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The New Nordic Diet Scientifically Proven Best Diet for Healthy Weight Loss

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Nordic Diet

According to recent dieting information from Prevention magazine, scientists are focusing more on hard facts like blood biomarkers and less on surveys when it comes to evaluating the best diet for healthy weight loss. As such, the latest winner is the New Nordic Diet that they say is more powerful toward triggering weight loss and fighting heart disease that the popular Mediterranean Diet.


The New Nordic Diet has its roots deeply embedded in the lives and health of people from the Nordic countries of Sweden, Denmark, Finland, Iceland and Norway where the emphasis of diet was on eating seasonal, organic, locally-grown and wild produce along with a variety of salt and freshwater fishes. However, modern times have led to less of the traditional foods and more of a modern diet that has resulted in booming obesity and other health issues.

According to Prevention writer Markham Heid, the New Nordic Diet isn’t really all that new and actually dates back to 2004 when a consortium of nutritionists, chefs, and scientists created the diet in response to their regions’ growing obesity rates and the prevalence of non-sustainable farming practices.

The diet they created is based on the following three fundamentals of eating:

New Nordic Diet Fundamental #1: More calories from plants and less from meat

Meat is one of the least environmentally friendly foods we eat. Plants on the other hand are much more sustainable and provide additional nutrients along with protein. Furthermore, getting your protein more from plants than from meat means less artery-clogging saturated fats, as well as the added benefits of fiber to aid healthy digestion and elimination. Also, since plants are lower calorie, more can be eaten making a dieter feel fuller.

However, this should not be confused with an all-vegan diet. Rather, the New Nordic Diet encourages supplementing your protein intake with small amounts of lean wild meat like venison and elk. Supporters of the New Nordic Diet promote eating meat from wild game because it typically contains less saturated fat and more polyunsaturated fat than meat from commercially raised animals.

And while venison or elk are not easily available in many non-Nordic countries, seeking out lean meat from free-range and grass-fed animals is an acceptable substitution.

New Nordic Diet Fundamental #2: More varieties of fresh and saltwater fish

When meat is your thing and cutting back on the beef is difficult, fresh and saltwater fish―including shellfish― are a great alternative due to they not only do they provide healthy omega fatty acids, but also a plethora of vitamins and minerals that you won’t find in your burger.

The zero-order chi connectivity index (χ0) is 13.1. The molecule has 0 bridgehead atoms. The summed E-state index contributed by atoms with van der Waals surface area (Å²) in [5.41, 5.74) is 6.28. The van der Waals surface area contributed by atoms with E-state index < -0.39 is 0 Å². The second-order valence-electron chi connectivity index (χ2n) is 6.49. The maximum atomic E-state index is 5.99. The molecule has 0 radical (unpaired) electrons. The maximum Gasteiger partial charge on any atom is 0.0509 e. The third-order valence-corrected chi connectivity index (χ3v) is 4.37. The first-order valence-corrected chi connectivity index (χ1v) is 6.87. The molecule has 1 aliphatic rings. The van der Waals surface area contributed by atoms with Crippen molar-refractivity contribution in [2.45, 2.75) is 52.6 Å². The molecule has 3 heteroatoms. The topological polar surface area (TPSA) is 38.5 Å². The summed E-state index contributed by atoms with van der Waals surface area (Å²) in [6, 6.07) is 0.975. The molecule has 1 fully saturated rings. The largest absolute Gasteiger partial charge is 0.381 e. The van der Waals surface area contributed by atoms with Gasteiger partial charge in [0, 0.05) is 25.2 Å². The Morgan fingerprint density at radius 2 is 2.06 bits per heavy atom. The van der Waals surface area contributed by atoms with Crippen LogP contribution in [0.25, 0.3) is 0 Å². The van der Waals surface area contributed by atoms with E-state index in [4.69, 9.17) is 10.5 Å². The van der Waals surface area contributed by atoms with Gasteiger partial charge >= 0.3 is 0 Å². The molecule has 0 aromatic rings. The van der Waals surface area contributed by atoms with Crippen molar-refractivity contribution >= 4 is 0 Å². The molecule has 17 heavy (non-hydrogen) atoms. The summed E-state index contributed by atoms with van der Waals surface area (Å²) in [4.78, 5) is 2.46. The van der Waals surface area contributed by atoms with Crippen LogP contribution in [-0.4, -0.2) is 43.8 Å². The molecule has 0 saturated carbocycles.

While most diets primarily recommend oily fish only, the New Nordic Diet encourages eating both oily and non-oily fish species—particularly those that are caught following responsible fishing practices that prevent over-fishing and are thereby more sustainable.

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New Nordic Diet Fundamental #3: Go wild in the countryside

Take a trip into the woods with someone who has experience in showing you how to forage safely and you will find yourself consuming natural seeds, nuts and berries that will be richer in healthy fats and antioxidants (and more seasonally ripe) than what you can get in the grocery store. Research has shown that wild plants almost always have a higher vitamin C and E, and antioxidant content than store-bought produce.

So what are the research reports saying about the New Nordic Diet?

According to Prevention magazine, a study published this past summer in The Journal of Nutrition found that study participants who stuck with the New Nordic Diet had significantly lower cholesterol and blood pressure numbers and better insulin sensitivity than those who ate a Western or a modern Nordic diet.

Furthermore, another study also published this year found that dieters on the New Nordic Diet lost an average of 10 pounds―without even counting calories―and reported that following the New Nordic Diet is easier than following a Mediterranean-style diet.

How to Go Nordic

While it would be nice to migrate to the Nordic climes and embrace a new way of living and eating, you don’t have to go that far to eat the new Nordic way of health. The following is a list of recommendations from Prevention on how to go Nordic even if you live in the Tropics:

• Buy local, seasonal, and organic produce.
• Avoid food additives and pre-packaged meals.
• Focus on whole foods: whole grains, including oatmeal, barley, rye, and whole wheat, along with whole nuts, seeds, beans, and foraged foods.
• Eat lots of responsibly caught fish.
• Consume only small portions of meat, sticking to lean, free-range and grass-fed options whenever possible.

In addition, the University of Copenhagen recommends focusing on these following staples:

• Root vegetables (carrots, turnips, beets)
• Cruciferous vegetables (cauliflower, broccoli, cabbage)
• Dark leafy greens (kale, spinach)
• Foraged foods (chanterelles, wild mushrooms, fiddleheads)
• Legumes such as beans, seeds, and lentils
• Rapeseed (canola oil)
• Whole grains, especially rye, oats, and barley
• Berries
• Apples and pears
• Fatty fish like salmon and herring
• Wild, lean game meat like elk

Image Source: Courtesy of Wikimedia Commons

Reference: “The Best New Diet For Weight Loss Is…” Prevention magazine, October 2014, by Markham Heid



The best diet aid is to engage the assistance of Will Power, and eat less.